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and sentiments the natural prav v **** stance common to the classTANRV vaadith for instance:
An old man stout of heart, and strong or limi
Had fed or shelter'd, linking to such acts,
On the other hand, in the
which are pitched at a lower note, as the “ Harry Gill,” “ Idiot Boy,” &c. the feelings are those of human nature in general; though the poet has judiciously laid the scene in the country, in order to place himself in the vicinity of interesting images, without the necessity of ascribing a sentimental perception of their beauty to the persons of his drama. In the “ Idiot Boy,” indeed, the mother's character is not so much a real and native product of a “ situation where the essential passions of the heart find a better soil, in which they can attain their maturity and speak a plainer and more emphatic language," as it is an impersonation of an instinct abandoned by judgement. Hence the two following charges seem to me not wholly groundless : at least, they are the only plausible objections, which I have heard to that fine poem. The
I one is, that the author has not, in the poem itself, taken sufficient care to preclude from the reader's fancy the disgusting images of ordinary,
morbid idiocy, which yet it was by no means his intention to represent. He has even by the
burr, burr, burr," uncounteracted by any preceding description of the boy's beauty, assisted in recalling them. The other is, that the idiocy of the boy is so evenly balanced by the folly of the mother, as to present to the general reader rather a laughable burlesque on the blindness of anile dotage, than an analytic display of maternal affection in its ordinary workings.
In the 56 Thorn,” the poet himself acknowledges in a note the necessity of an introductory poem, in which he should have pourtrayed the character of the person from whom the words of the poem are supposed to proceed : a superstitious man moderately imaginative, of slow faculties and deep feelings, “a captain of a small trading vessel, for example, who being past the middle age of life, had retired upon an annuity, or small independent income, to some village or country town of which he was not a native, or in which he had not been accustomed to live. Such men having nothing to do become credulous and talkative from indolence." But in a poem, still more in a lyric poem (and the NURSE in Shakspeare's Romeo and Juliet alone preveuts me from extending the remark even to dramatic poetry, if indeed the Nurse itself can be deemed altogether a case in point) it is not possible to imitate truly a dull and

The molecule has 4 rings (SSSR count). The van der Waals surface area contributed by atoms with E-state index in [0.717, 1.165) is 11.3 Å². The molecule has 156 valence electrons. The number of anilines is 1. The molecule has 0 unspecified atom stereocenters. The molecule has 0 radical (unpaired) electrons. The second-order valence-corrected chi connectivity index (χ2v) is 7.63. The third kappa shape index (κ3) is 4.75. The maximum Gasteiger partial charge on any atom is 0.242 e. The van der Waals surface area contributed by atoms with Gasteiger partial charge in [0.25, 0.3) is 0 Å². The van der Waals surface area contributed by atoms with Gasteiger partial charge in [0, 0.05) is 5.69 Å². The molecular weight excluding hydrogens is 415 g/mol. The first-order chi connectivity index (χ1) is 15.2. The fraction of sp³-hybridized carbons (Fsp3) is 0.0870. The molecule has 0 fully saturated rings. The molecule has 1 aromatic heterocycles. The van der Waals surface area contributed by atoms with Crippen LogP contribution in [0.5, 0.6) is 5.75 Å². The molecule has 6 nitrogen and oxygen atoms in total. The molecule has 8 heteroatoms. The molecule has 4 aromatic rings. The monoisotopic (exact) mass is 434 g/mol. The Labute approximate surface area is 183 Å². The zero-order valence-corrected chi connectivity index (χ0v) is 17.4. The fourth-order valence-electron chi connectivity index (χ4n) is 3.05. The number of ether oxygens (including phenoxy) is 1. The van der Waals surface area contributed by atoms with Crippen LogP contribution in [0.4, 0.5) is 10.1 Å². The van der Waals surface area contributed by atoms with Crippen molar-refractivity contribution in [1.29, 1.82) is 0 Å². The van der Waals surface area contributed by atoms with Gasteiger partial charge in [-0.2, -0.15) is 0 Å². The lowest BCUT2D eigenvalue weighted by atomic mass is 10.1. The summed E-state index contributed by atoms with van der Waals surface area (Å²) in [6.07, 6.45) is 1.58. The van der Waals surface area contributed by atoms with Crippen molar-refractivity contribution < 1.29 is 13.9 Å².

garrulous discourser, without repeating the effects of dulness and garrulity. However this may be, I dare assert, that the parts (and these form the far larger portion of the whole) which might as well or still better have proceeded from the poet's own imagination, and have been spoken in his own character, are those which have given, and which will continue to give universal delight; and that the passages exclusively appropriate to the supposed narrator, such as the last couplet of the third stanza ;* the seven last lines of the tenth ; and the five following stanzas, with the exception of the four admirable lines at the commencement of the fourteenth are felt by many unprejudiced and unsophisticated hearts, as sudden and unpleasant sinkings from the height to which the poet had previously lifted them, and to which he again re-elevates both himself and his reader.
*" I've measured it from side to side;
'Tis three feet long, and two feet wide."
" Nay, rack your brain—'tis all in vain,
I'll tell you every thing I know ;
I'll give you the best help I can:
If then I am compelled to doubt the theory, by which the choice of characters was to be directed, not only a priori, from grounds of reason, but both from the few instances in which the poet himself need be supposed to
'Tis now some two-and-twenty years
And they had fix'd the wedding-day,
They say, full six months after this,